*Review* ~ The Sin Eater’s Daughter ~ Melinda Salisbury


 

Goodreads Summary:

I am the perfect weapon.

I kill with a single touch.

Twylla is blessed. The Gods have chosen her to marry a prince, and rule the kingdom. But the favour of the Gods has it’s price. A deadly poison infuses her skin. Those who anger the queen must die under Twylla’s fatal touch.

Only Lief, an outspoken new guard, can see past Twylla’s chilling role to the girls she truly is.

Yet in a court as dangerous and the queen’s, some truths should not be told…


Reading this novel was an interesting experience.  There were times when I loved it and there were times when I felt like it was a struggle to get through it.  The problem is, I wanted to love this book cover to cover and I didn’t.  Don’t get me wrong, overall, it was a good read and a nice way to pass the time.  It also had an awesome love story, which by now, I think we all know I enjoy.  However, I just had SUCH high hopes for this book and it just seemed to fall flat – especially in regards to the world-building, which is such a huge component of any successful fantasy novel.

**This portion of the review contains SPOILERS!**

I adored the back story of the Sin Eaters and the role they played in Twylla’s world.  However, I am not sure that Melinda Salisbury was completely successful in connecting the lore of the Sin Eater to the culture of the world that Twylla inhabited.  I wanted to know more about how these Sin Eaters worked and their connection to the Gods.  I guess the real problem I had with this novel is that by the end, I felt like I had been through a bate and switch scheme.  Please understand, I don’t mind being surprised by a novel, in fact, more often than not I am thrilled when an author surprises me.  However, in this book, Salisbury took the lore and turned it on its head, leaving it meaningless.  I didn’t want Twylla’s existence at court to be a sham, I feel like that was an easy out for Salisbury so she didn’t have to get into the complicated existence of the connections between the Gods and the Sin Eaters or the Gods and Twylla.  Although, I will say, that was really about the only thing I didn’t like about this book.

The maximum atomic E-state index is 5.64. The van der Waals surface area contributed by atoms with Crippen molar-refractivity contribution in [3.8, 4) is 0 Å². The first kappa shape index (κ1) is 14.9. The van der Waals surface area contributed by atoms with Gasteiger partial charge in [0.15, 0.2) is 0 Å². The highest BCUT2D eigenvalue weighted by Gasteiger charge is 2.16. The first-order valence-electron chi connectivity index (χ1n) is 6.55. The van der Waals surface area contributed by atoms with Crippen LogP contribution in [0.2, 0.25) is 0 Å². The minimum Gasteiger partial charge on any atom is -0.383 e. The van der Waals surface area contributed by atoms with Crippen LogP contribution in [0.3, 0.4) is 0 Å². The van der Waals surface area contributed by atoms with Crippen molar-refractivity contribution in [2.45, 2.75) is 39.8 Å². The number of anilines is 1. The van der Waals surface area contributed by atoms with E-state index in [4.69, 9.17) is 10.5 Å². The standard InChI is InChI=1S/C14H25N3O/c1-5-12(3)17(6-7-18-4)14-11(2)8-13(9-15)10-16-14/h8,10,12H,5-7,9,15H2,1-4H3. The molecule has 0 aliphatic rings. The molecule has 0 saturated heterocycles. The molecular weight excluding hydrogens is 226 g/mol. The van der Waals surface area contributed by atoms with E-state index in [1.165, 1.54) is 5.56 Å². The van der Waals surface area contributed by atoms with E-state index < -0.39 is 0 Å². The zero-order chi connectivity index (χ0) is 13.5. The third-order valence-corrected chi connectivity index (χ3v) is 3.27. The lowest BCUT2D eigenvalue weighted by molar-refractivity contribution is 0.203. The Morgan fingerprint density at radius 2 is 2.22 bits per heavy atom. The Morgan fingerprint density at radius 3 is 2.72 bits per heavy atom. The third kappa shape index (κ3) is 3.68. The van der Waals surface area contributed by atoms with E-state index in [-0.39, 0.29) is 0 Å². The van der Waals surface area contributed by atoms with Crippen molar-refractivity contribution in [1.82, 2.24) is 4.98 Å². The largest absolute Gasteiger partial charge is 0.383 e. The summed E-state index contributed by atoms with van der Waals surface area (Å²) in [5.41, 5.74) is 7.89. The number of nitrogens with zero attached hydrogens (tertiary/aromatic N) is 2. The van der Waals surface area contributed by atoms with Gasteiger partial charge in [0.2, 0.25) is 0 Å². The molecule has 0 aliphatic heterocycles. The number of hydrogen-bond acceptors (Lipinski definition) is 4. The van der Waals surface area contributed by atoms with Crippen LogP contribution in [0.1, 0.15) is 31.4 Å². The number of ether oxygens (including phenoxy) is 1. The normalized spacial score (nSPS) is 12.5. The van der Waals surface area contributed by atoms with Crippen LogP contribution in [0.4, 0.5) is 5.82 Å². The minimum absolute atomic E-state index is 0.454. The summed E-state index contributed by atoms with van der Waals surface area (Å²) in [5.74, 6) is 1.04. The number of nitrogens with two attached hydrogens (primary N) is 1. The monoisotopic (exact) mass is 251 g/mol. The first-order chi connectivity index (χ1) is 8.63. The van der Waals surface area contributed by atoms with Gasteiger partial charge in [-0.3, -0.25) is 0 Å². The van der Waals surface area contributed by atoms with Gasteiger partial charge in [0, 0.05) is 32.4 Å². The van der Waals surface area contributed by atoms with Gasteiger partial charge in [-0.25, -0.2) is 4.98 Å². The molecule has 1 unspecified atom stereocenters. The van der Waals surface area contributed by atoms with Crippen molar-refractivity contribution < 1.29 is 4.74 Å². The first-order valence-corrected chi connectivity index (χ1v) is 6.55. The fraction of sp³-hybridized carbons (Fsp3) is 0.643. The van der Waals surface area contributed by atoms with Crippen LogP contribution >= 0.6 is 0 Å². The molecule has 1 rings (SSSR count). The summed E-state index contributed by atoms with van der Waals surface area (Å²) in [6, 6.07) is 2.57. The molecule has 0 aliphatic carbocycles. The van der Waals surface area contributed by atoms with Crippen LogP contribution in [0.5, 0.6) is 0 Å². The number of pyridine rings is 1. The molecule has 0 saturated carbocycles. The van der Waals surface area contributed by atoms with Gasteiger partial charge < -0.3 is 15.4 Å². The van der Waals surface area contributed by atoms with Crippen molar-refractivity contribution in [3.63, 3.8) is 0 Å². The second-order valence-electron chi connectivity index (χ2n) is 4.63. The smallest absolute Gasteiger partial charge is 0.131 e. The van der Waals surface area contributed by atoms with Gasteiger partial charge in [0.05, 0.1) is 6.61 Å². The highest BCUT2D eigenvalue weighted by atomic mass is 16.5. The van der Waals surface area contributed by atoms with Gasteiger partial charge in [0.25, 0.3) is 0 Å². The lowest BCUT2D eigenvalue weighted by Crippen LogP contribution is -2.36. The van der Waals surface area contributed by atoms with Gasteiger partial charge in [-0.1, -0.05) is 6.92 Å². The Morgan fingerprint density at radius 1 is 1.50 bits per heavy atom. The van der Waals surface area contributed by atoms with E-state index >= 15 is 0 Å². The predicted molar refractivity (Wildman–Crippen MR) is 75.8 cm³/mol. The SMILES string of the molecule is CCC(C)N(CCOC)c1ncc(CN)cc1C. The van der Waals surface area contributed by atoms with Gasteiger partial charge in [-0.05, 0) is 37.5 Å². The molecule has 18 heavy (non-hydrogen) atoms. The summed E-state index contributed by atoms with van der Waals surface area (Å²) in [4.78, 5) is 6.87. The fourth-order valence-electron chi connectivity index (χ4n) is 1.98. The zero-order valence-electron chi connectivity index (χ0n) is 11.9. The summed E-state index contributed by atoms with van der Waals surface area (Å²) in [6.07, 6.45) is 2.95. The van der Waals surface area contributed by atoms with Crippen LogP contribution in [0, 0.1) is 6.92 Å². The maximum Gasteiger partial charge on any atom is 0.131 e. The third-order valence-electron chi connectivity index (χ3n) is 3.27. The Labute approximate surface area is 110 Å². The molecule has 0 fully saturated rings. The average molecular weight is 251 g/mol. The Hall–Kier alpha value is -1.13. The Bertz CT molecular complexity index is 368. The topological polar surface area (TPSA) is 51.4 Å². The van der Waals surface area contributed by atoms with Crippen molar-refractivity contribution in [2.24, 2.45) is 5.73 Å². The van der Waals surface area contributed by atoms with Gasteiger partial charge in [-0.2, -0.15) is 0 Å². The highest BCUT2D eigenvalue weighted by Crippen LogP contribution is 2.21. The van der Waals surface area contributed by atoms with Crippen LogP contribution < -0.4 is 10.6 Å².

I absolutely loved the business of the court intrigue and the use of an apothecary to keep Twylla’s condition a secret.  I also loved the Machiavellian brutality of the Queen trying to maintain rule over her people in the face of a potential invasion.  These bits of the story added so much suspense and drama, which made really fun to read.   Furthermore, the love story that bloomed between Lief and Twylla was awesome and full of brutal twists and turns as well.  Overall, I would be interested in reading other books by Melinda Salisbury.  I think this novel showed she has the chops to spin a pretty sophisticated tale.

4-star-review3

 

 

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